black holes and gray matter. in one thousand tangos.

             
“All stories are about wolves. All worth repeating, that is. Anything else is sentimental drivel…. Think about it. There’s escaping from the wolves, fighting the wolves, capturing the wolves, taming the wolves. Being thrown to the wolves, or throwing others to the wolves so the wolves will eat them instead of you. Running with the wolf pack. Turning into a wolf. Best of all, turning into the head wolf. No other decent stories exist.”
Margaret Atwood, The Blind Assassin

(via noraleah)

In the story of how the dog came in from the cold and onto our sofas, we tend to give ourselves a little too much credit. The most common assumption is that some hunter-gatherer with a soft spot for cuteness found some wolf puppies and adopted them. Over time, these tamed wolves would have shown their prowess at hunting, so humans kept them around the campfire until they evolved into dogs. (See “How to Build a Dog.”)

But when we look back at our relationship with wolves throughout history, this doesn’t really make sense. For one thing, the wolf was domesticated at a time when modern humans were not very tolerant of carnivorous competitors. In fact, after modern humans arrived in Europe around 43,000 years ago, they pretty much wiped out every large carnivore that existed, including saber-toothed cats and giant hyenas. The fossil record doesn’t reveal whether these large carnivores starved to death because modern humans took most of the meat or whether humans picked them off on purpose. Either way, most of the Ice Age bestiary went extinct. […]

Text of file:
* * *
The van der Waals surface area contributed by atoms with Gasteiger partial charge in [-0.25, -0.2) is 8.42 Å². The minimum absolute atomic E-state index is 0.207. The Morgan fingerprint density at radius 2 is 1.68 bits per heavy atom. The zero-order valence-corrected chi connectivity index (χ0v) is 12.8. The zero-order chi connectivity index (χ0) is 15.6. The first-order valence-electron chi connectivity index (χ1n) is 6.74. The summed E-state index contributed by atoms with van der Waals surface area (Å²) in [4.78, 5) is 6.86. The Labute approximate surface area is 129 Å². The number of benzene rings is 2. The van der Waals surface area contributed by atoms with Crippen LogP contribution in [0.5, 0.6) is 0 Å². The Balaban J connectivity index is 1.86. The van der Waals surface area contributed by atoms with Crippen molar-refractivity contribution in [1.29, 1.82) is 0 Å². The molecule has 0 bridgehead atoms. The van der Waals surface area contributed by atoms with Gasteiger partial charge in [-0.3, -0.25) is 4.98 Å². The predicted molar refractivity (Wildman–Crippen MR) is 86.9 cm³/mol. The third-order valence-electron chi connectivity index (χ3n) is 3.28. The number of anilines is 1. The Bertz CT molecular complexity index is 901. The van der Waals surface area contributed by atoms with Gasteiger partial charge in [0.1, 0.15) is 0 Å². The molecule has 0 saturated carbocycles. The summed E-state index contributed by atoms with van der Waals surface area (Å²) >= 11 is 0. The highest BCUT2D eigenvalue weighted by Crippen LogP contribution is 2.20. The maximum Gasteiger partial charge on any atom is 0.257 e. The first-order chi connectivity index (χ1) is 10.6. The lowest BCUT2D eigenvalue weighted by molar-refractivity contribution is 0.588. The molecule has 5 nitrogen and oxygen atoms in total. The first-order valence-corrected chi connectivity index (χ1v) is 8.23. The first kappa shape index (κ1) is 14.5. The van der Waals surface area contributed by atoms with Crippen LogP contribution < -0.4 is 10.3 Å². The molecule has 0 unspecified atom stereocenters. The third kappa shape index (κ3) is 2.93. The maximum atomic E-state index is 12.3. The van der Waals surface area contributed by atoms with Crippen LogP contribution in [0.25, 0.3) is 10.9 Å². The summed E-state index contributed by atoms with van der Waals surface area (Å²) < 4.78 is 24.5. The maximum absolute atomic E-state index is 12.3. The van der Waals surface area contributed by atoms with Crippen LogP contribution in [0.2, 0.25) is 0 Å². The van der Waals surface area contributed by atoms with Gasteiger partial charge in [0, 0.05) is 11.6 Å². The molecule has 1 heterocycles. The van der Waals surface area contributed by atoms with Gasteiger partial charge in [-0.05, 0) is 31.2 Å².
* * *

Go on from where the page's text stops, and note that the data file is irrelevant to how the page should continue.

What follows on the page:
Humans have a long history of eradicating wolves, rather than trying to adopt them. Over the last few centuries, almost every culture has hunted wolves to extinction. The first written record of the wolf’s persecution was in the sixth century B.C. when Solon of Athens offered a bounty for every wolf killed. The last wolf was killed in England in the 16th century under the order of Henry VII. In Scotland, the forested landscape made wolves more difficult to kill. In response, the Scots burned the forests. North American wolves were not much better off. By 1930, there was not a wolf left in the 48 contiguous states of America.  (See “Wolf Wars.”)

If this is a snapshot of our behavior toward wolves over the centuries, it presents one of the most perplexing problems: How was this misunderstood creature tolerated by humans long enough to evolve into the domestic dog?

The short version is that we often think of evolution as being the survival of the fittest, where the strong and the dominant survive and the soft and weak perish. But essentially, far from the survival of the leanest and meanest, the success of dogs comes down to survival of the friendliest.”

We Didin’t Domesticate Dogs. They Domesticated Us | NG [+]

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